Williams cleared in Rock Springs contamination case | PostIndependent.com

Williams cleared in Rock Springs contamination case

John Colson
Post Independent
Glenwood Springs, CO Colorado

PARACHUTE, Colorado ” State oil and gas regulators have cleared the Williams Production RMT natural gas company of involvement in the contamination of a spring in western Garfield County.

But the Colorado Oil and Gas Conservation Commission is still investigating whether another firm might have had something to do with the contamination of the spring.

The investigation is based on a complaint filed by a rancher in June of 2008, who maintained that a spring on his land, known as Rock Spring, located northwest of Parachute, had been contaminated by oil and gas companies operating nearby.

The COGCC issued Notices Of Alleged Violation regarding suspicions that either Oxy Petroleum Corp. or Williams were responsible for the contamination, and that benzene, a known carcinogen, had been detected in tests of the spring.

After the investigation, which included an internal probe by Williams Production, the COGCC concluded that Williams was not the culprit, according to Chris Canfield of the COGCC.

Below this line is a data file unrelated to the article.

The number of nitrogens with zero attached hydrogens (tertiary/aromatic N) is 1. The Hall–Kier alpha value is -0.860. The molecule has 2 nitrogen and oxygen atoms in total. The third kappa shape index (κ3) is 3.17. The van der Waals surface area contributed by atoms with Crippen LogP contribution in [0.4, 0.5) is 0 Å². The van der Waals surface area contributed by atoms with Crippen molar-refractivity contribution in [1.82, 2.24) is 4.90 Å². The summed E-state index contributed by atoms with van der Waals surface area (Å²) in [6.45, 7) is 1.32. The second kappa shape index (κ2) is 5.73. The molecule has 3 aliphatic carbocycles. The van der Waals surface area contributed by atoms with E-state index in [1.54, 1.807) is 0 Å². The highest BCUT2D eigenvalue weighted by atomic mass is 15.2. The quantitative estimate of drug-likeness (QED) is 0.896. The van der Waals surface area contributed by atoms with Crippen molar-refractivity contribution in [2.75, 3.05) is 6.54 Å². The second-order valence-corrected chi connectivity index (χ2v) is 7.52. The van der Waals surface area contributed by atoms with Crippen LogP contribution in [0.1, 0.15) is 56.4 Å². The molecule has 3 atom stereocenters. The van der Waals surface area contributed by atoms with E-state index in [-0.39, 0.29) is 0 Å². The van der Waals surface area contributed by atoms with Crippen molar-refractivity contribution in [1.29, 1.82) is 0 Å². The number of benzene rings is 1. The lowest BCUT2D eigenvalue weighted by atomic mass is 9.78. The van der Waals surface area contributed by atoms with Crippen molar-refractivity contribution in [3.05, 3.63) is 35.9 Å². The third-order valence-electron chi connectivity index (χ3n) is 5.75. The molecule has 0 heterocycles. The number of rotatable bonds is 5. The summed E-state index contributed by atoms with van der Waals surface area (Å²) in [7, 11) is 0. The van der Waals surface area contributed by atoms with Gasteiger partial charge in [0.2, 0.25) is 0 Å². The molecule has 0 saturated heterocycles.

But, said Canfield on Friday, “We clearly have some unfinished business with Oxy.”

“The company is extremely pleased,” said spokeswoman Susan Alvillar, “although it did cost us time and it did cost us money” to overcome what she said was a case of being “guilty until proven innocent.”

Pointing to the outcome of the investigation, Alvillar said, “I think the outcome would slightly beg the question of what made the agency feel that we contributed to the problem in the beginning.”

Still, she said, the company cooperated with the COGCC

This case was not related to another widely known case of spring contamination, involving the cabin and spring of local guide and outfitter Ned Prather, also located northwest of Parachute. Williams and Oxy both were among the companies cited in 2008 by the COGCC as being potentially responsible for the contamination, which reportedly sent Prather to the hospital.

Dave Neslin, director of the COGCC, said the commission is still looking into the Prather issue, and that he could not estimate how long it may be before there is a finding in the case.

Prather’s attorney said in February that Prather seemed to have recovered from throat problems apparently caused by drinking the contaminated water, but was concerned about potential long-term effects from the incident.

Contact John Colson: 970-429-9143

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